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“The big thing here is the packaging of the interior,” says Mr. Leach. “You sit inside the car and the console and belt lines are quite high. It’s like a sports car's seating position but it’s sport truck, done from the ground up. We haven’t taken a pure commercial vehicle and tarted it up with skirts and semi-big wheels. It’s a car for active lifestyles done in an active way.”

The Denali XT’s instrument panel is reminiscent of the twin cluster in the Chevrolet Camaro concept and in recent spy photos of 2009 Camaro test cars. Yes, the General is already thinking ahead about interior parts sharing.

Using two layers of plastic in the gauges, the numbers for the tach and speedometer appear to float above the hash marks below. A huge multi-function infotainment and navigation display is housed to the left side of the gauges and meters. And running between the two front seats is a thick center console trimmed in aluminum with temperature control knobs for driver and passenger.

There’s a Midgate that allows for pass-through access from the cab to the 55-inch long bed. Unlike the Midgate in the Chevrolet Avalanche, the XT’s design team doesn’t allow the top glass to be removed. Only the bottom folds down to create a 7-foot long load floor. This reduces build complexity and improves overall torsional rigidity in the body. Think of it as a 'Halfgate'.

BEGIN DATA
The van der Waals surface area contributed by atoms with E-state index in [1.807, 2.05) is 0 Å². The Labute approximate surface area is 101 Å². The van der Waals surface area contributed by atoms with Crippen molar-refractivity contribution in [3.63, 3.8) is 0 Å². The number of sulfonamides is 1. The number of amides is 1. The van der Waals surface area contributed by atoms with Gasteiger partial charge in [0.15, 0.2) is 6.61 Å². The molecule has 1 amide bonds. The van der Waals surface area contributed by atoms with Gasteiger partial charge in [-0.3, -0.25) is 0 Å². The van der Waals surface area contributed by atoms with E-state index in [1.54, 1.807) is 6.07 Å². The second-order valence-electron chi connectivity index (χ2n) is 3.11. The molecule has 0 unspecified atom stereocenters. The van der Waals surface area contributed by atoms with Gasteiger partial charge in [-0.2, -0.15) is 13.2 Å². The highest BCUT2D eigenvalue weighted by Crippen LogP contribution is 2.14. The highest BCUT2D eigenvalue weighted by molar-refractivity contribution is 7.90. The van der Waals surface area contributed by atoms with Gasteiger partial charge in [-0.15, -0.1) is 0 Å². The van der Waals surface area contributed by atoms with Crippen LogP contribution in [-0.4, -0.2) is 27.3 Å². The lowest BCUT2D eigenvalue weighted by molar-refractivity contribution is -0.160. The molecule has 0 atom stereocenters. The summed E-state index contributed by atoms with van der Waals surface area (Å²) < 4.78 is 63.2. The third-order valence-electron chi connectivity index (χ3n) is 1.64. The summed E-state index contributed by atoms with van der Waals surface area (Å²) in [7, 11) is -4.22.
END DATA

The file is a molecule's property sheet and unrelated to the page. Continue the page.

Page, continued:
Designer Leach is proud of the Denali XT’s tailgate too.

“In trucks you normally associate tailgates with rectangles. For this sport truck, the end gate has a more sculpted look that gives it a three-dimensional quality. It’s faceted with curves and forms to give it style,” says Mr. Leach.


With all the focus on the XT’s unibody construction, exterior looks, and sports car interior, it’s not lacking powertrain innovation either. GM’s well conceived and executed two-mode hybrid transmission has been paired with a brand new 326-horsepower 4.9-liter direct injected small block V8 engine. No torque figures were provided.

It uses active fuel management to further improve fuel economy and can run on E85 ethanol to save gasoline. Batteries for the hybrid system are tucked away behind the rear seats above the fuel tank. It’s the first time they’ve been packaged in such a way in a GM vehicle.

GM claims the advanced propulsion system in the XT will return a remarkable 50% improvement in fuel economy over comparable midsize trucks on sale today. We estimate that puts the XT's mpg-rating around 28 to 32 miles-per-gallon.

But a solution like this can't be cheap, considering a two-mode Hybrid GMC Yukon has a window sticker in the mid-$40s. A production XT would probably offer a trio or quartet of conventional V6 and V8 powertrains to reach a greater share of the market.

The 4.5-liter 'baby' Duramax V8 diesel would be perfect. We speculate the compact oil burner could fit in the XT since the hoodline has been raised several inches compared to the Holden Commodore and Ute. The Duramax would likely raise towing figures too for the vehicle - probably close to 5,000-lbs.

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